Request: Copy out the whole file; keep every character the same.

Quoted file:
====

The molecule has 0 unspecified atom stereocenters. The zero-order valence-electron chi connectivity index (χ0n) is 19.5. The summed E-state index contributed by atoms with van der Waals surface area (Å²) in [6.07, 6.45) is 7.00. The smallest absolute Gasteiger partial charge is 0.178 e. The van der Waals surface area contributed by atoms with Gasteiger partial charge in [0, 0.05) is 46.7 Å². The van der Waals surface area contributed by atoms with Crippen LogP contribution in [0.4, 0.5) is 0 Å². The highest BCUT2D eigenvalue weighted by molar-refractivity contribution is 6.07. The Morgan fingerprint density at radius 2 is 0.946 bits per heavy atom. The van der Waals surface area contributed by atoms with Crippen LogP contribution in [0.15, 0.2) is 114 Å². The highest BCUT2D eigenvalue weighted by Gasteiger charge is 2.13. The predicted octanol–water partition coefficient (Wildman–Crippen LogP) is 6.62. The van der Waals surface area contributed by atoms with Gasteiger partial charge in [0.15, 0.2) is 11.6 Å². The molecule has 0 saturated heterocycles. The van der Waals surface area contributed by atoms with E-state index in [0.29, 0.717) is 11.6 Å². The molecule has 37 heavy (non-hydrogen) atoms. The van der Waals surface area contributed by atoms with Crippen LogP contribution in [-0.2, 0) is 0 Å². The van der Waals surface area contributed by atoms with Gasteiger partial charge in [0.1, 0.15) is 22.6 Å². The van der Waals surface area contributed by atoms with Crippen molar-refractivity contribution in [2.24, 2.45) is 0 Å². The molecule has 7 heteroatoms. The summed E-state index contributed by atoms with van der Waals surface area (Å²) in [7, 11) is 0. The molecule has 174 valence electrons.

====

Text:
The molecule has 0 unspecified atom stereocenters. The zero-order valence-electron chi connectivity index (χ0n) is 19.5. The summed E-state index contributed by atoms with van der Waals surface area (Å²) in [6.07, 6.45) is 7.00. The smallest absolute Gasteiger partial charge is 0.178 e. The van der Waals surface area contributed by atoms with Gasteiger partial charge in [0, 0.05) is 46.7 Å². The van der Waals surface area contributed by atoms with Crippen LogP contribution in [0.4, 0.5) is 0 Å². The highest BCUT2D eigenvalue weighted by molar-refractivity contribution is 6.07. The Morgan fingerprint density at radius 2 is 0.946 bits per heavy atom. The van der Waals surface area contributed by atoms with Crippen LogP contribution in [0.15, 0.2) is 114 Å². The highest BCUT2D eigenvalue weighted by Gasteiger charge is 2.13. The predicted octanol–water partition coefficient (Wildman–Crippen LogP) is 6.62. The van der Waals surface area contributed by atoms with Gasteiger partial charge in [0.15, 0.2) is 11.6 Å². The molecule has 0 saturated heterocycles. The van der Waals surface area contributed by atoms with E-state index in [0.29, 0.717) is 11.6 Å². The molecule has 37 heavy (non-hydrogen) atoms. The van der Waals surface area contributed by atoms with Crippen LogP contribution in [-0.2, 0) is 0 Å². The van der Waals surface area contributed by atoms with Gasteiger partial charge in [0.1, 0.15) is 22.6 Å². The van der Waals surface area contributed by atoms with Crippen molar-refractivity contribution in [2.24, 2.45) is 0 Å². The molecule has 7 heteroatoms. The summed E-state index contributed by atoms with van der Waals surface area (Å²) in [7, 11) is 0. The molecule has 174 valence electrons.